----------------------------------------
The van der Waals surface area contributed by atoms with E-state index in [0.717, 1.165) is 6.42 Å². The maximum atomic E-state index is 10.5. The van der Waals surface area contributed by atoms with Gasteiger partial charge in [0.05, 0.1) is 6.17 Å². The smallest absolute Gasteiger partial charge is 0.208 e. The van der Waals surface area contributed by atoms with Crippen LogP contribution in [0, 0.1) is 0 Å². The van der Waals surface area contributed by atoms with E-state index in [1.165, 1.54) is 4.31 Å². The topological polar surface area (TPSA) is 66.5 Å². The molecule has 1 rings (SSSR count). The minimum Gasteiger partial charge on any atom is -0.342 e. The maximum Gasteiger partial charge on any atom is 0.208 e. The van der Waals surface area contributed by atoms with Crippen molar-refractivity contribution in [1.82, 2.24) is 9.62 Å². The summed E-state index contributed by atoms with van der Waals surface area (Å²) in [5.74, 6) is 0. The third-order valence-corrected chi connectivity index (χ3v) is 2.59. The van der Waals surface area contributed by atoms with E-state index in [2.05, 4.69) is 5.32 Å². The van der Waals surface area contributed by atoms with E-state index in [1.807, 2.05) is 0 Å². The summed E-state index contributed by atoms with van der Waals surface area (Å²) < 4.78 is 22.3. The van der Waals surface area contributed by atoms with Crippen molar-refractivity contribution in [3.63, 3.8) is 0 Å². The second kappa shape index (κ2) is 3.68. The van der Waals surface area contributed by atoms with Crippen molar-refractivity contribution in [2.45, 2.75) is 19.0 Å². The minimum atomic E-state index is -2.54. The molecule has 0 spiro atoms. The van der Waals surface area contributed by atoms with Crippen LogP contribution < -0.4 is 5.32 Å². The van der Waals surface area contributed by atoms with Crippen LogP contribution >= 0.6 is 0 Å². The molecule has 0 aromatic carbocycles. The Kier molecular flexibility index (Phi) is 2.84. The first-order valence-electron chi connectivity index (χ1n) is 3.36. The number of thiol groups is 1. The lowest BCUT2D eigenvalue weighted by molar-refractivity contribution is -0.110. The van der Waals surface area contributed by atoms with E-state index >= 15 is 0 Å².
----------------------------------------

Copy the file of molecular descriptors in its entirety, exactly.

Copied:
The van der Waals surface area contributed by atoms with E-state index in [0.717, 1.165) is 6.42 Å². The maximum atomic E-state index is 10.5. The van der Waals surface area contributed by atoms with Gasteiger partial charge in [0.05, 0.1) is 6.17 Å². The smallest absolute Gasteiger partial charge is 0.208 e. The van der Waals surface area contributed by atoms with Crippen LogP contribution in [0, 0.1) is 0 Å². The van der Waals surface area contributed by atoms with E-state index in [1.165, 1.54) is 4.31 Å². The topological polar surface area (TPSA) is 66.5 Å². The molecule has 1 rings (SSSR count). The minimum Gasteiger partial charge on any atom is -0.342 e. The maximum Gasteiger partial charge on any atom is 0.208 e. The van der Waals surface area contributed by atoms with Crippen molar-refractivity contribution in [1.82, 2.24) is 9.62 Å². The summed E-state index contributed by atoms with van der Waals surface area (Å²) in [5.74, 6) is 0. The third-order valence-corrected chi connectivity index (χ3v) is 2.59. The van der Waals surface area contributed by atoms with E-state index in [2.05, 4.69) is 5.32 Å². The van der Waals surface area contributed by atoms with E-state index in [1.807, 2.05) is 0 Å². The summed E-state index contributed by atoms with van der Waals surface area (Å²) < 4.78 is 22.3. The van der Waals surface area contributed by atoms with Crippen molar-refractivity contribution in [3.63, 3.8) is 0 Å². The second kappa shape index (κ2) is 3.68. The van der Waals surface area contributed by atoms with Crippen molar-refractivity contribution in [2.45, 2.75) is 19.0 Å². The minimum atomic E-state index is -2.54. The molecule has 0 spiro atoms. The van der Waals surface area contributed by atoms with Crippen LogP contribution < -0.4 is 5.32 Å². The van der Waals surface area contributed by atoms with Crippen LogP contribution >= 0.6 is 0 Å². The molecule has 0 aromatic carbocycles. The Kier molecular flexibility index (Phi) is 2.84. The first-order valence-electron chi connectivity index (χ1n) is 3.36. The number of thiol groups is 1. The lowest BCUT2D eigenvalue weighted by molar-refractivity contribution is -0.110. The van der Waals surface area contributed by atoms with E-state index >= 15 is 0 Å².